As the war in Ukraine enters its fourth week, many observers have pointed out that it is nearly impossible to stop the war without an embargo on Russian oil and gas. Indeed, international economic sanctions has significantly weakened the Russian ruble, roughly 400 international companies have left Russia, and half of the country's foreign exchange reserves have been frozen. However, these measures are still having a minimum impact on the Russian government’s overall budget.
According to international estimates, Russia's national budget is able to stay afloat as long as oil sells for $44 per barrel at minimum. The current market price is around $100 per barrel, which allows the Kremlin to continue running both public and military services, even when its overall economy is in shambles. According to various estimates, Russia gets about $500 million per day from selling its oil and gas on the world market.
However, even if Europe stops buying Russian hydrocarbons, Moscow still has an option of redirecting all that traffic to China. This process is not going to be fast nor easy. After Russia’s invasion of Ukraine, the daily freight rates for medium-sized tankers spiked from $13,971 to $43,671 per day, as cargo owners are weighing the reputational risks for loading Russian oil. If China refuses to import Russian oil and gas, the Kremlin will be few options to bolster the rapidly declining Russian economy. China therefore has outsized influence in the Russian economy and ultimately Russia’s actions in Ukraine.
That said, Beijing is in no hurry to make this call, and there may be several explanations for this.
First and foremost, it is unclear if there is a unanimously agreed approach in Beijing on how China should respond to the war in Ukraine. This was indicative at the UN Security Council session, the agenda of which was to adopt a draft resolution on Ukraine. China's permanent representative to the United Nations Zhang Jun stressed that Russia’s security aspirations are legitimate and should be properly addressed against the backdrop of NATO’s successive eastward expansion. And yet, China abstained from voting on this resolution. Although technically Beijing did not condemn Russia’s intervention into Ukraine, neither did it support one of its closest allies.
Second, although China continues to position itself as a neutral actor in Ukraine, leaked reports from U.S. officials suggest that China is swinging more towards supporting Russia. There were reports that Russia asked Beijing to provide military and economic assistance, even though both the Chinese and Russian governments publicly denied that such a request was put forward. The Chinese media's coverage of the conflict also broadcasted a pro-Russian position, albeit through an anti-American prism. Chinese state media has consistently referred to the term used by Russia – “special military operations,” while the discussions focused mostly on negotiation efforts and veiled a critique of American influence.
Whether or not Beijing truly supports Russian military actions in Ukraine, Beijing is still unwilling to speak out and make clear its position. This may be related in part to the barrage of sanctions imposed on Russia by the West. Despite Russia’s importance to China and China’s foreign policy, Russia only makes up slightly over 3% of China’s trade. Accordingly, China may be unwilling to risk its overall economic wellbeing over such a small fraction of its economy.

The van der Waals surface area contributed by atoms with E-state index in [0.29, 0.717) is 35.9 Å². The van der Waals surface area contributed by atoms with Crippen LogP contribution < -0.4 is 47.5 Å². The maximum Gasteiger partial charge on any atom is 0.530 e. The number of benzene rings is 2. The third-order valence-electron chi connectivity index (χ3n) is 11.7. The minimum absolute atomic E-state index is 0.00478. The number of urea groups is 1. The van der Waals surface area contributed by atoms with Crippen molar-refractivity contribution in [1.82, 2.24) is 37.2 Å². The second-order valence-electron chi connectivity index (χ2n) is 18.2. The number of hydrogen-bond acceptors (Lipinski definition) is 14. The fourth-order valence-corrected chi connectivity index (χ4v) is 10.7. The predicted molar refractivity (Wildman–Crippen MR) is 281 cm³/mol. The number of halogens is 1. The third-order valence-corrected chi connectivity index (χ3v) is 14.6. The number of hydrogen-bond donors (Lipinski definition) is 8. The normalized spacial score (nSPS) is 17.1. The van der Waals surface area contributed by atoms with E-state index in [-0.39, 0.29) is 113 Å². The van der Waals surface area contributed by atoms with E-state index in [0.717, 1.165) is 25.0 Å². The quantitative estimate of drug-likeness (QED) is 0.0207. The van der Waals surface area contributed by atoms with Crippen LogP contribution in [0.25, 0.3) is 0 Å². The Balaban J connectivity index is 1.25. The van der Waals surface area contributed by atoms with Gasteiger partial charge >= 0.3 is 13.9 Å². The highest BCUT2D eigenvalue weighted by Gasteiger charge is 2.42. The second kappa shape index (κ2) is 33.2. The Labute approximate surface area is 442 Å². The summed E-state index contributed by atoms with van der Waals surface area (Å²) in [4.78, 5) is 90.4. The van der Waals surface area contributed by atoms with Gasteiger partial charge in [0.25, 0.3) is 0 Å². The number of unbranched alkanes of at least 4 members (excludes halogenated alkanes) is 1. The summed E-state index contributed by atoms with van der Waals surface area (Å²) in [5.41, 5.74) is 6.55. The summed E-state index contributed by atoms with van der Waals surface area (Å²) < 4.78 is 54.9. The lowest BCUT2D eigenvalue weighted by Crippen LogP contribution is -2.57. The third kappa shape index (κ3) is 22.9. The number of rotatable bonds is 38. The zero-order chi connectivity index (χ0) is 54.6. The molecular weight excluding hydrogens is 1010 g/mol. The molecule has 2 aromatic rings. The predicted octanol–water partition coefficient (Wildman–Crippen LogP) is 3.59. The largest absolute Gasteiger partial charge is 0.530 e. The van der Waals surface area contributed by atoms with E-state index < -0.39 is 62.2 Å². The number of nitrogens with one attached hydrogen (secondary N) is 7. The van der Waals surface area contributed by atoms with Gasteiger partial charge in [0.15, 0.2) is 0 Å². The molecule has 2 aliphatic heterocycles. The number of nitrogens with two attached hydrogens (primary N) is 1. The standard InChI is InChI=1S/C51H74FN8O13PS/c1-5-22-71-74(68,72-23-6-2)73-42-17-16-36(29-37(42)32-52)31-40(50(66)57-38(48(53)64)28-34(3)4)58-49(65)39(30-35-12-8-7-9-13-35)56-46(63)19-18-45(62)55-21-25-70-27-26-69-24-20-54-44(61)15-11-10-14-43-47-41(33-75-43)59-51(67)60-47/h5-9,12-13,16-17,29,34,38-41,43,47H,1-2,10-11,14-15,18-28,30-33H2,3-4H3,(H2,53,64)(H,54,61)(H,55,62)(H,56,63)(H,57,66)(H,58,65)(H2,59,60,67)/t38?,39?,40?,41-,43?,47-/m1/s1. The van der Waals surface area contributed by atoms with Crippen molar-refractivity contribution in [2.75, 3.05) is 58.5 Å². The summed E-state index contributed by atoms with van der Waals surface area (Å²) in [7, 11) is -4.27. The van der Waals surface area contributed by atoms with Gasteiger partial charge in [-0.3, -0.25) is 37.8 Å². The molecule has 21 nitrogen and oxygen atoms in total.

The U.S. and Europe have proved that they are determined to impose stringent financial sanctions on Russia, and the risk of getting hit by secondary sanctions – sanctions imposed on entities and individuals who engage in business activities with sanctioned targets – is only growing. This explains why, for instance, China has thus far refused to supply aircraft parts to Russian airlines.
The stakes are indeed quite high for Chinese companies, and privately-owned Chinese companies may not be willing to engage with Russia. TikTok, which is owned by Chinese company ByteDance, has already suspended its services in Russia. China’s top ride-hailing app Didi has also announced that it will be exiting Russia (although Didi linked its exit to “poor earnings”). Looking at the bigger picture, there are nearly 254 Chinese companies listed on the U.S. stock exchange that seem to be caught in the crossfire of Western sanctions imposed on Russia. It is unlikely that the leadership of these companies are willing to risk it all.
In a public statement, U.S. Secretary of Commerce Gina Raimondo made it clear that any company, Chinese or otherwise, that defies American sanctions against Russia will be cut off from American technology, including software and manufacturing technology. It seems the European Union, Japan, South Korea and other allies may follow the suit. Such stern messages are likely to deter Chinese companies from engaging with Russia, although they are unlikely to swap the official position of Beijing.
Beijing may also be assessing how the situation will unfold in the long-term. If the situation between Russia and Ukraine worsens, China has the opportunity to position itself strategically as a mediator and true global leader. If China successfully interferes as the mediator, China will be seen as a “savior” of Russia, Ukraine, and international peace and will ultimately command greater respect on the world stage. This approach may also indirectly bolster support for China’s Belt and Road Initiative (BRI), as plans for constructing new economic corridors through the BRI have long been accompanied by discourse of building a community of common destiny.
That said, as all eyes are on Ukraine, Beijing remains silent.